Depressive symptoms during adolescence: comparison between epidemiological and high risk sampling

Department of Psychiatry, Developmental and Lifecourse Research Group, University of Cambridge, Douglas House, 18b Trumpington Road, Cambridge, CB2 8AH, UK.
Social Psychiatry (Impact Factor: 2.58). 10/2011; 47(8):1333-41. DOI: 10.1007/s00127-011-0441-1
Source: PubMed

ABSTRACT Both epidemiological (unselected) and high risk (screening on known risk criteria) samplings have been used to investigate the course of affective disorders. Selecting individuals on multiple risk criteria may create a sample not comparable to individuals with similar risk criteria within the general population. This study compared depressive symptoms across the two sampling methods to test this possibility.
The high risk Cambridge Hormones and Moods Project (CHAMP) screened and recruited adolescents aged 12 to 16. A total of 905 (710 high risk) individuals participated and were reassessed at three follow-ups. The ROOTS epidemiological sample consisted of 1,208 14-year-olds reassessed at 15.5 and 17 years. The risk profile for CHAMP was recreated in the ROOTS study. Both samples completed the Moods and Feelings Questionnaire, a self-report measure of current depressive symptoms.
Comparing individuals with the same high risk profiles across the CHAMP and ROOTS studies revealed no significant differences in mean depression scores. Combining the samples revealed that for females, mean depression scores were maintained from 12 to 15 years then declined by 17 years. For males, scores declined from 12 throughout adolescence. High risk status led to consistently higher levels of depressive symptoms in female adolescents but result in little change within male adolescents.
The high risk design recruited adolescents with a depression symptoms profile comparable to the general population for both sexes. High risk status may alter the trajectory of depressive symptoms in female adolescents only. Males may be less sensitive to recent adversity.


Available from: Joe Herbert, May 28, 2015
  • Source
    [Show abstract] [Hide abstract]
    ABSTRACT: Physical activity (PA) may have a positive effect on depressed mood. However, whether it can act as a protective factor against developing depressive symptoms in adolescence is largely unknown.
    JAMA Pediatrics 10/2014; 168(12). DOI:10.1001/jamapediatrics.2014.1794 · 4.25 Impact Factor
  • Source
    [Show abstract] [Hide abstract]
    ABSTRACT: Within a longitudinal study of 1,005 adolescents, we investigated how exposure to childhood psychosocial adversities was associated with the emergence of depressive symptoms between 14 and 17 years of age. The cohort was classified into four empirically determined adversity subtypes for two age periods in childhood (0-5 and 6-11 years). One subtype reflects normative/optimal family environments (n = 692, 69%), while the other three subtypes reflect differential suboptimal family environments (aberrant parenting: n = 71, 7%; discordant: n = 185, 18%; and hazardous: n = 57, 6%). Parent-rated child temperament at 14 years and adolescent self-reported recent negative life events in early and late adolescence were included in models implementing path analysis. There were gender-differentiated associations between childhood adversity subtypes and adolescent depressive symptoms. The discordant and hazardous subtypes were associated with elevated depressive symptoms in both genders but the aberrant parenting subtype only so in girls. Across adolescence the associations between early childhood adversity and depressive symptoms diminished for boys but remained for girls. Emotional temperament was also associated with depressive symptoms in both genders, while proximal negative life events related to depressive symptoms in girls only. There may be neurodevelopmental factors that emerge in adolescence that reduce depressogenic symptoms in boys but increase such formation in girls.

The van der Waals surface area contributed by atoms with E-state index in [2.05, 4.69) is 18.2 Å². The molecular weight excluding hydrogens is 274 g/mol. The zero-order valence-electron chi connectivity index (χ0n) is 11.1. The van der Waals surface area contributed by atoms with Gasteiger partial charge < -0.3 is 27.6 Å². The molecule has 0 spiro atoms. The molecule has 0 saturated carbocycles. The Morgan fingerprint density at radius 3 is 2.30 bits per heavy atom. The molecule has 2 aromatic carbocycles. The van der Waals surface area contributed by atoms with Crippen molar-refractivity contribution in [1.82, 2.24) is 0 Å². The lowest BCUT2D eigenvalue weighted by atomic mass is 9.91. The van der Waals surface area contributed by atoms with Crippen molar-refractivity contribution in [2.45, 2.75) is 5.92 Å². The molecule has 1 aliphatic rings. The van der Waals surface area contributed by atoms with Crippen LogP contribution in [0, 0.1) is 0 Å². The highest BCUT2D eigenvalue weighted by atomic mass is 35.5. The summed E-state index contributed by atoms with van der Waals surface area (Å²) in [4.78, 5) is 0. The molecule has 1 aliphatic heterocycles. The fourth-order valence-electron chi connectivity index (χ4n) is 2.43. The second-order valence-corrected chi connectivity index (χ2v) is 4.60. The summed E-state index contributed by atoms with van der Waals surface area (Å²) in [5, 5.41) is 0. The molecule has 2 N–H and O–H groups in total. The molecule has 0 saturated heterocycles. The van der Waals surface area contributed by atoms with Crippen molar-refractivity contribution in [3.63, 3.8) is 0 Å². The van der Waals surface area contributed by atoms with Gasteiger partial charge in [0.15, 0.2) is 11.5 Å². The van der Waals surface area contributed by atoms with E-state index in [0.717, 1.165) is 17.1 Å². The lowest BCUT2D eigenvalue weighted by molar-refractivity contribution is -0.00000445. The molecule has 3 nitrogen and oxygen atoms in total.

Development and Psychopathology 07/2014; DOI:10.1017/S0954579414000625 · 4.89 Impact Factor
  • Source
    [Show abstract] [Hide abstract]
    ABSTRACT: Major depressive disorder (MD) is a debilitating public mental health problem with severe societal and personal costs attached. Around one in six people will suffer from this complex disorder at some point in their lives, which has shown considerable etiological and clinical heterogeneity. Overall there remain no validated biomarkers in the youth population at large that can aid the detection of at-risk groups for depression in general and for boys and young men in particular. Using repeated measurements of two well-known correlates of MD (self-reported current depressive symptoms and early-morning cortisol), we undertook a population-based investigation to ascertain subtypes of adolescents that represent separate longitudinal phenotypes. Subsequently, we tested for differential risks for MD and other mental illnesses and cognitive differences between subtypes. Through the use of latent class analysis, we revealed a high-risk subtype (17% of the sample) demarcated by both high depressive symptoms and elevated cortisol levels. Membership of this class of individuals was associated with increased levels of impaired autobiographical memory recall in both sexes and the greatest likelihood of experiencing MD in boys only. These previously unidentified findings demonstrate at the population level a class of adolescents with a common physiological biomarker specifically for MD in boys and for a mnemonic vulnerability in both sexes. We suggest that the biobehavioral combination of high depressive symptoms and elevated morning cortisol is particularly hazardous for adolescent boys.
    Proceedings of the National Academy of Sciences 02/2014; 111(9). DOI:10.1073/pnas.1318786111 · 9.81 Impact Factor